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Tuesday, Oct 3, 2023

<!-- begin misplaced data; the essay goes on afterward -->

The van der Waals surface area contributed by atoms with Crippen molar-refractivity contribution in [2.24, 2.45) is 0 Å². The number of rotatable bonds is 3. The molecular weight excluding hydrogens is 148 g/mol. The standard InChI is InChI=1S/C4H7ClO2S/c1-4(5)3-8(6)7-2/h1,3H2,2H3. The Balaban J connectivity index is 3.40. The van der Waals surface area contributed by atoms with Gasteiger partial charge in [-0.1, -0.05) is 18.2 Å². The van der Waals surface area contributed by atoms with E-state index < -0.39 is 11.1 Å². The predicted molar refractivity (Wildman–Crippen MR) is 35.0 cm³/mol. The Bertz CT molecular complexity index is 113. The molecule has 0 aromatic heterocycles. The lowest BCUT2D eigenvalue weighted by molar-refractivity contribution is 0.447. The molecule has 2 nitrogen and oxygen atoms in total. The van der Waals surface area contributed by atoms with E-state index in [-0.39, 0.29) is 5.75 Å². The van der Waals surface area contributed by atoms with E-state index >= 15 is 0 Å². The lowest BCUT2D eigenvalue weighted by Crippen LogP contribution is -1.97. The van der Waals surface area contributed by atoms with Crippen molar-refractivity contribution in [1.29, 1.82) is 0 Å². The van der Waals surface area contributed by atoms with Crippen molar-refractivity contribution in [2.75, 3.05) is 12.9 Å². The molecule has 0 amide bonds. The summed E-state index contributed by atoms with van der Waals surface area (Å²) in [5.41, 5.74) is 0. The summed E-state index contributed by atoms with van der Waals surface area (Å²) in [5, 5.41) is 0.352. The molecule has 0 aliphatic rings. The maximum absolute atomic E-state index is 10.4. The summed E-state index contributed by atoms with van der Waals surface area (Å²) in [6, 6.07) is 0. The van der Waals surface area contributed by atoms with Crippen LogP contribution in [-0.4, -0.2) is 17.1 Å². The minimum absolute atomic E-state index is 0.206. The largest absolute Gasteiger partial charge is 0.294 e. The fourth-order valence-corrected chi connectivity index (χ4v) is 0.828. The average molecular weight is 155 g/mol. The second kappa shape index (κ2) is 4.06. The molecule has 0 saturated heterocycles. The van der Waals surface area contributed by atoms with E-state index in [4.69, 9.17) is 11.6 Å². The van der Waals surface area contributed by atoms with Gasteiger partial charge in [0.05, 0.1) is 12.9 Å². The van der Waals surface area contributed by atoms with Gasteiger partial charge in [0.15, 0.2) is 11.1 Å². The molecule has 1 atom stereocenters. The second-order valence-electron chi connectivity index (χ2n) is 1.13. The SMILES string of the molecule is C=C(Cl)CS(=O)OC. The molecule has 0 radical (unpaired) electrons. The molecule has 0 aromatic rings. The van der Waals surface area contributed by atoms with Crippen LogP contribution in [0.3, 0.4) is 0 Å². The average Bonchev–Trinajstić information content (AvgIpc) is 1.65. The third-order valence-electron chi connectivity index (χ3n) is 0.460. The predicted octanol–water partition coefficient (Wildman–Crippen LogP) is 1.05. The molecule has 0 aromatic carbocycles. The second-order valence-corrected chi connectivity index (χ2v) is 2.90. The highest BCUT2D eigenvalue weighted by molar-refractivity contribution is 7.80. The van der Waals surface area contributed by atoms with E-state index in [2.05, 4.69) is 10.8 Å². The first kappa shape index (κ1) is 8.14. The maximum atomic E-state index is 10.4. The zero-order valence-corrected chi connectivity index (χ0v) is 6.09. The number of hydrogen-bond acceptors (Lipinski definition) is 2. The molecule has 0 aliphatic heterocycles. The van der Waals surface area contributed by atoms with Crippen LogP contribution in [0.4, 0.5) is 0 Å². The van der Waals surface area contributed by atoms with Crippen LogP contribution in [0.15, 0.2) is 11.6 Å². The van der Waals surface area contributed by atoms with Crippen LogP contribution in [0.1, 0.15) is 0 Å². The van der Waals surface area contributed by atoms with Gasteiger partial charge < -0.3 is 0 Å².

Employ/garcia/22″/cw1st/mark2nd By SHELLY GARCIA Staff Reporter Those help-wanted shingles around the San Fernando Valley won’t be coming down anytime soon. Two new surveys assessing manpower needs suggest that at least a third of Valley employers expect to add to their rosters in the coming year. While new hiring is expected to be robust for Los Angeles County overall, the employment picture is rosier for the Valley than it is for other parts of L.A., including the Westside, according to one just-released report from Manpower Inc., a national staffing company that conducts employment trend surveys. Manpower reports that 41 percent of Valley employers surveyed expect to increase their workforce numbers in the first quarter of 1999, compared with 25 percent of Westside employers and 35 percent of employers in the county overall. Another 43 percent of employers surveyed in the Valley expect no changes in their workforce, and 13 percent said they had not made any decisions concerning their staffing needs for 1999. Only 3 percent of Valley employers responding said they had plans to reduce staff in the first quarter of next year. “Basically, their findings are consistent with our findings,” said Jack Rooney, president of the Valley Economic Development Center, which has been conducting its own survey of employment needs in the Valley. The VEDC just released an interim report showing that 35 percent of Valley employers expect to increase their staff rosters in the coming year. The survey of 1,000 businesses found that 376 companies currently have job openings, including 236 spots in the service industries, 70 in manufacturing, 42 in retail and 28 in distribution and wholesale trades. “It’s largely the smaller companies, under 500 employees,” Rooney said. Although the strong economy is expected to contribute to hiring across all industries, activity in the Valley will come primarily from two particular groups of employers high tech and entertainment. “I think the increase is going to come a lot from the new-technology area,” said Jack Kyser, chief economist at the Economic Development Corp. of Los Angeles County. “You have a rapidly growing new-technology sector in the Valley, and regardless of what’s been said about entertainment, I think you’re still going to see some growth in that industry as well.” While other centers of high-tech manufacturing have been adversely affected by the Asian financial crisis, which curtailed sales of semiconductors, only a small portion of the business in the so-called Tech Corridor that runs along the Ventura (101) Freeway from the San Fernando Valley to Ventura County, relies on that segment of the business. The vast majority of Tech Corridor companies are devoted to aerospace, biomedical manufacturing, computer software and multimedia program development, said Cliff Numark, program director for the Los Angeles Regional Technology Alliance, a non-profit organization that assists the high-tech industry in Southern California. Those types of businesses have been increasing steadily. Countywide, Numark said, the number of aerospace and high-tech jobs is estimated to have reached 145,000 in 1998, up from 139,000 in 1996. Though there are no specific figures for the San Fernando Valley, Numark points out that anecdotal evidence suggests much of that growth has taken place along the Tech Corridor. “The 101 Corridor is what people talk about in terms of a multimedia place,” Numark said. Last year, an engineer working in the Tech Corridor created a Web site to keep tabs on the companies in the area. When he began the project as a hobby, Benjamin Kuo said he identified 30 to 40 companies. Since then, he and others who have visited the site have compiled a list of nearly 180 companies in the area. They range in size from firms with annual revenues of less than $1 million to billion-dollar companies. Along with firms engaged in more predictable segments of the business like networking products and services, biomedical manufacturing and aerospace electronics companies, the list now includes Web site designers, developers of encryption software, computer animation companies and manufacturers of digital surround-sound systems and simulation rides. At the same time, the burgeoning biomedical field is churning out new companies almost daily, said Ahmed Enany, executive director of the Southern California Biomedical Council, a group that helps startups obtain financing and technical support. “The three universities are doing a good job of turning out entrepreneurial scientists who want to start up their own firms,” Enany said, referring to Cal State Northridge, Cal Tech and UCLA. “What you’re seeing is just the tip of the iceberg.” Entrepreneurial startups are not limited to the high-tech industries either, according to Rooney of the VEDC. That agency’s survey shows that many of the companies that will offer new employment opportunities in the coming year are small firms that have found lucrative niches in the expanding economy. “We have a roofing business that hired 100 people and a company that manufactures wheelchair lifts that has hired 250 people,” Rooney said. “These are not the glamour industries that economists point to, but in the Valley, it’s this cross-section of non-sexy industries that are representing the bulk of the (business) population.”

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